15 Cranium 3. Occipital Bone Forms most of skulls posterior wall and base Articulates anteriorly with paired parietal and temporal – lambdoid and occipitomastoid sutures Joins sphenoid bone in cranial floor Projection – pharyngeal tubercle

16 Occipital bone (a) External anatomy of the right side of the skull Figure 7.5a

17 Cranium 3. Occipital Bone Internally – forms walls of posterior cranial fossa – supports cerebellum Base – foramen magnum – through which brain connects with spinal cord Flanked laterally by 2 occipital condyles – aciculate with first vertebrae – permits nodding Hypoglossal canal – cranial nerve XII passes External occipital protuberance – median protrusion Other ridges and crests mark bones

18 Occipital bone (a) External anatomy of the right side of the skull Figure 7.5a

19 Cranium 4. Temporal Bones – Line inferior to parietal bones and meet them at squamous sutures Form inferolateral aspects of skull and part of the cranial floor Complicated shape – 4 major areas (regions) Squamous, mastoid, tympanic, and petrous

20 (a) External anatomy of the right side of the skull Temporal bone Figure 7.5a

21 Cranium 4. Temporal Bones – Squamous Region – abuts squamous suture Bar like zygomatic process – meets zygomatic bones of the face Form zygomatic arch – projections of cheek Mandibular fossa – receive lower jawbone – forms temporomandibular joint

22 Figure 7.8 Mastoid region External acoustic meatus Mastoid process Styloid process Tympanic region Mandibular fossa Zygomatic process Squamous region

23 Cranium 4. Temporal Bones – Tympanic region – surrounds external acoustic meatus – external ear canal Below- needle like styloid process – attachment for tongue and neck muscles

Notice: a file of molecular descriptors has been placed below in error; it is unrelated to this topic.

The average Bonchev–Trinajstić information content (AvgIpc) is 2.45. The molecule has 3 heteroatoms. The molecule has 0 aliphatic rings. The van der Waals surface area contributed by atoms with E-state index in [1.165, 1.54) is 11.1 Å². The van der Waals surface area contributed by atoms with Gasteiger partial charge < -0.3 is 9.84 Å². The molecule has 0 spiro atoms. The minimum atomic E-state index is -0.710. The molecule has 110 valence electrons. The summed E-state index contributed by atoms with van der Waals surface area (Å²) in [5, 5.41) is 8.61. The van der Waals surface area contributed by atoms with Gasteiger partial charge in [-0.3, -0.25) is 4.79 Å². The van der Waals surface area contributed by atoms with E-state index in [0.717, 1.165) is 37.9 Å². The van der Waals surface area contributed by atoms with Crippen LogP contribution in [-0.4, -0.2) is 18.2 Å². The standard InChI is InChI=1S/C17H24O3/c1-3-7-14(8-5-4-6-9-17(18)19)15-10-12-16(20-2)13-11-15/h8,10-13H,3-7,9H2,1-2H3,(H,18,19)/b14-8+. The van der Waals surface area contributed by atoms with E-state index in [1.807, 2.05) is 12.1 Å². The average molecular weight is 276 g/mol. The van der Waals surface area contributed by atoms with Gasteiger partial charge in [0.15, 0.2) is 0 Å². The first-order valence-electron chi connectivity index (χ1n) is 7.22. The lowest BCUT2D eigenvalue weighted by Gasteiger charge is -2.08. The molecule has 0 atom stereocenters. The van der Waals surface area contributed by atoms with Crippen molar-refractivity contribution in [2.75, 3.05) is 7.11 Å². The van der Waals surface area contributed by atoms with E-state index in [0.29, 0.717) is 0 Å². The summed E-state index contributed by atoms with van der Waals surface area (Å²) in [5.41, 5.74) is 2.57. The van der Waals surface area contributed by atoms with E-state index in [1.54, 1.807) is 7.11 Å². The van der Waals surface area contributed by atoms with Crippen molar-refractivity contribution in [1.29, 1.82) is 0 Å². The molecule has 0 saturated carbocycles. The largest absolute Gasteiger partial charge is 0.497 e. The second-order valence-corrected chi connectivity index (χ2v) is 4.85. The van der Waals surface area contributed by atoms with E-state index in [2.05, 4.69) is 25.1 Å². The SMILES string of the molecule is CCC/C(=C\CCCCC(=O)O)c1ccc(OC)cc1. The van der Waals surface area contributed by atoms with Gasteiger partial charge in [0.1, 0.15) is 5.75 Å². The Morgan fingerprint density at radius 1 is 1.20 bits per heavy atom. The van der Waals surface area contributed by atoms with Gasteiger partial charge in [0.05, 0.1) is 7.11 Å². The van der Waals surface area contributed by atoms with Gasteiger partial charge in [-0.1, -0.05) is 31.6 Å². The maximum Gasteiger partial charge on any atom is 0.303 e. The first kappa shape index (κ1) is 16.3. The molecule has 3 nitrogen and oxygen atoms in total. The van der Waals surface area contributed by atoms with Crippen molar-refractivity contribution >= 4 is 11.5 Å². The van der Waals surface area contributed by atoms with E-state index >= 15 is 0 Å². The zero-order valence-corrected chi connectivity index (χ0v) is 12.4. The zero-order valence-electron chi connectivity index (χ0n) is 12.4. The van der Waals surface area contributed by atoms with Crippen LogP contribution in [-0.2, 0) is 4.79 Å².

24 Figure 7.8 Mastoid region External acoustic meatus Mastoid process Styloid process Tympanic region Mandibular fossa Zygomatic process Squamous region

25 Cranium 4. Temporal Bones – Mastoid Region – mastoid process – anchoring site for neck muscles Stylomastoid foramen – allow cranial nerve VII to leave skull Middle cranial fossa – sphenoid and petrous Supports temporal bones of brain

26 Carinum 4. Temporal Bones – Several foramen - jugular vein and cranial nerves IX, X, XI Carotid canal – carotid artery Foramen lacerum – closed by cartilage in living room Internal acoustic meatus – cranial nerves VII & VIII

27 Figure 7.8 Mastoid region External acoustic meatus Mastoid process Styloid process Tympanic region Mandibular fossa Zygomatic process Squamous region

28 Cranium 5. Sphenoid Bone – bat shaped Spans width of middle cranial fossa Central wedge – articulates with all the other cranial bones Central body and 3 pairs of processes Greater wings, lesser wings, and pterygoid processes With in the body – paired sphenoid sinuses

29 Figure 7.9a Greater wing Hypophyseal fossa of sella turcica Foramen rotundum Foramen ovale Foramen spinosum Body of sphenoid Superior orbital fissure (a) Superior view Optic canal Lesser wing

30 Figure 7.9b Body of sphenoid Greater wing Superior orbital fissure Lesser wing Pterygoid process (b) Posterior view

31 Cranium 6. Ethmoid Bone – complex shape Lies between sphenoid and nasal bones Superior surface – cribriform plates Crista galli – triangular processes Perpendicular plate – part of nasal septum Lateral mass – ethmoid sinuses

32 Figure 7.10 Orbital plate Ethmoidal air cells Perpendicular plate Middle nasal concha Cribriform plate Olfactory foramina Crista galli Left lateral mass

33 Cranium 7. Sutural Bones – Thin irregularly shaped bones with in sutures Vary in numbers Not in all skulls Unknown significance

34 Figure 7.4b Sutural bone 7. Sutural Bones – Thin irregularly shaped bones with in sutures Vary in numbers Not in all skulls Unknown significance